Presentation on theme: "Religion & Public Education: The Pledge of Allegiance Draft your own pledge: 1)Promise allegiance or loyalty to the United States or the American flag."— Presentation transcript:
Religion & Public Education: The Pledge of Allegiance Draft your own pledge: 1)Promise allegiance or loyalty to the United States or the American flag. 2)Make it short (no more than words). 3)Make it inspirational.
A Brief History of the Pledge Francis Bellamy & the First Pledge (1892) Minor Edits (1920s) & Official Status (1942) “Under God” (1954) Bellamy’s original pledge: “I pledge allegiance to my Flag and the Republic for which it stands; one nation indivisible, with Liberty and Justice for all.”
Eisenhower’s Explanation of “Under God” (1954) “These words will remind Americans that despite our great physical strength, we must remain humble. They will help us keep constantly in our minds and hearts the spiritual and moral principles which alone give dignity to man, and upon which our way of life is founded.” —President Dwight Eisenhower to the Knights of Columbus
Congressional Explanation of “Under God” (1954) “At this moment of our history the principles underlying our American Government and the American way of life are under attack by a system whose philosophy is at direct odds with our own. Our American Government is founded on the concept of the individuality and the dignity of the human being. Underlying this concept is the belief that the human person is important because he was created by God and endowed by Him with certain inalienable rights, which no civil authority may usurp. The inclusion of God in our pledge therefore would further acknowledge the dependence of our people and our Government upon the moral directions of the Creator. At the same time it would serve to deny the atheistic and materialistic concepts of communism with its attendant subservience of the individual.” Congressional Record (1954)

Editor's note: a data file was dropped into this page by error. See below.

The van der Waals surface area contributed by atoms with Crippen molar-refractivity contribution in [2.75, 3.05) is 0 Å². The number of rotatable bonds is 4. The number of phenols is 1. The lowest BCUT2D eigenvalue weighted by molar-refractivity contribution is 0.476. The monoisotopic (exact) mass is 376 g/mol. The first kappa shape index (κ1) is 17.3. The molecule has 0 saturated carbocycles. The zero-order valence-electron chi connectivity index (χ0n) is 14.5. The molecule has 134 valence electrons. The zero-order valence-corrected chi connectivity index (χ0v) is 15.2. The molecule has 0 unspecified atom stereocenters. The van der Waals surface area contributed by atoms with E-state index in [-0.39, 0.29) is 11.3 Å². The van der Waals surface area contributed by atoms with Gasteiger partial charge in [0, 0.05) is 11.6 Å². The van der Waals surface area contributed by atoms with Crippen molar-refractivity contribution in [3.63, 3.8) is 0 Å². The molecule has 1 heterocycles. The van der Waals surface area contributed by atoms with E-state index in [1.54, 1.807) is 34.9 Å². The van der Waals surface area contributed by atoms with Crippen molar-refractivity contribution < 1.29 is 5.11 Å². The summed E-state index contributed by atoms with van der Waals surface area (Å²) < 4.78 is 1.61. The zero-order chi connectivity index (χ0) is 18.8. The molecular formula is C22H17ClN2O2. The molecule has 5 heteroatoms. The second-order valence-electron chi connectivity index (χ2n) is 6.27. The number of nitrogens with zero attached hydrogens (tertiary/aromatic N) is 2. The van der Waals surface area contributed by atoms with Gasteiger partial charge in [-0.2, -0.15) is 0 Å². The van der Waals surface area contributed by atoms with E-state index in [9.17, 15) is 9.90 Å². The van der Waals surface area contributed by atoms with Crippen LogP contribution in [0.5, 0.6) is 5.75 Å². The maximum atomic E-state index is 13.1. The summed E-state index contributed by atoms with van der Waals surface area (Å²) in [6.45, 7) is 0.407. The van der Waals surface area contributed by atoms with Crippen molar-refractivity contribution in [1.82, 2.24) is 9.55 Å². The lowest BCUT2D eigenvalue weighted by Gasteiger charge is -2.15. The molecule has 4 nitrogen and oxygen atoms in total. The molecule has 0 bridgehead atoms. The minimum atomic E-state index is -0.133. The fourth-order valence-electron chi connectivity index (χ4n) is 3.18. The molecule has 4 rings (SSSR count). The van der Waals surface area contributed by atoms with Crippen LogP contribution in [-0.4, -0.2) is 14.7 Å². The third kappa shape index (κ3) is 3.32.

“Under God,” Under Fire ( ) Michael Newdow & Atheism The Ninth Circuit Court of Appeals (2002) The Supreme Court (2004) “There’s a principle here, and I’m hoping the Court will uphold this principle, so that we can finally go back and have every American want to stand up, face the flag, place their hand over their heart and pledge to one nation, indivisible—not divided by religion—with liberty and justice for all.” –Michael Newdow’s closing argument at the Supreme Court (2004)
Ashcroft’s Assessment of the Court Ruling Against Newdow “Today’s ruling ensures that school children in every corner of America can start their day by voluntarily reciting the Pledge of Allegiance. For centuries, America has referenced God as we have expressed our patriotism and national identity in the National Motto (“In God we trust”), the National Anthem, the Declaration of Independence, and in speeches like the Gettysburg Address. An unbroken line of court precedents had approved these common-sense acknowledgments of the role of religion in our founding, history and character, until the Ninth Circuit struck down the Pledge. The Justice Department worked hard to protect the Pledge, and we are pleased that the Supreme Court reversed the Ninth Circuit’s holding that the Pledge violates the Constitution.” –US Attorney General John Ashcroft (2004)
Concept Mapping Sample Map: Reading, Discussion Section, A+, F-, bribe, nap, professor, students Your Concept Map: American Flag, “Under God,” Indivisible, Liberty, Allegiance, Atheists, Church, and State